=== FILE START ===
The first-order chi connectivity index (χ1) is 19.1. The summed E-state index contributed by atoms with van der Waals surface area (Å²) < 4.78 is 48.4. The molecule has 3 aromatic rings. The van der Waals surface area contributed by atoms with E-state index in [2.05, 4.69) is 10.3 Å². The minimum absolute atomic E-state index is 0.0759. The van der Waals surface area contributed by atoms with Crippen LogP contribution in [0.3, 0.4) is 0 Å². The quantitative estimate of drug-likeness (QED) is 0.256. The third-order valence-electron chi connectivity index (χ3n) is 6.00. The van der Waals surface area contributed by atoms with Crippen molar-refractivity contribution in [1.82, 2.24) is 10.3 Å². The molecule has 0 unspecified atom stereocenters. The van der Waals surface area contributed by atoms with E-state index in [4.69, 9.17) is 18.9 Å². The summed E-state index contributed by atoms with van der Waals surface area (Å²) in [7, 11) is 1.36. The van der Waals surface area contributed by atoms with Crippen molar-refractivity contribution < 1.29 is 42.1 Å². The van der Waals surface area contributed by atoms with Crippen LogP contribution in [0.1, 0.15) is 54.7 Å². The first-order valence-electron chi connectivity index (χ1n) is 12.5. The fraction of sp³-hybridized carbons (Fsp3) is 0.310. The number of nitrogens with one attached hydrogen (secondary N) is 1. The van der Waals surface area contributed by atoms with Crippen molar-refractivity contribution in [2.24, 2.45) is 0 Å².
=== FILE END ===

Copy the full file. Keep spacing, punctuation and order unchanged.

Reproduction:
The first-order chi connectivity index (χ1) is 19.1. The summed E-state index contributed by atoms with van der Waals surface area (Å²) < 4.78 is 48.4. The molecule has 3 aromatic rings. The van der Waals surface area contributed by atoms with E-state index in [2.05, 4.69) is 10.3 Å². The minimum absolute atomic E-state index is 0.0759. The van der Waals surface area contributed by atoms with Crippen LogP contribution in [0.3, 0.4) is 0 Å². The quantitative estimate of drug-likeness (QED) is 0.256. The third-order valence-electron chi connectivity index (χ3n) is 6.00. The van der Waals surface area contributed by atoms with Crippen molar-refractivity contribution in [1.82, 2.24) is 10.3 Å². The molecule has 0 unspecified atom stereocenters. The van der Waals surface area contributed by atoms with E-state index in [4.69, 9.17) is 18.9 Å². The summed E-state index contributed by atoms with van der Waals surface area (Å²) in [7, 11) is 1.36. The van der Waals surface area contributed by atoms with Crippen molar-refractivity contribution < 1.29 is 42.1 Å². The van der Waals surface area contributed by atoms with Crippen LogP contribution in [0.1, 0.15) is 54.7 Å². The first-order valence-electron chi connectivity index (χ1n) is 12.5. The fraction of sp³-hybridized carbons (Fsp3) is 0.310. The number of nitrogens with one attached hydrogen (secondary N) is 1. The van der Waals surface area contributed by atoms with Crippen molar-refractivity contribution in [2.24, 2.45) is 0 Å².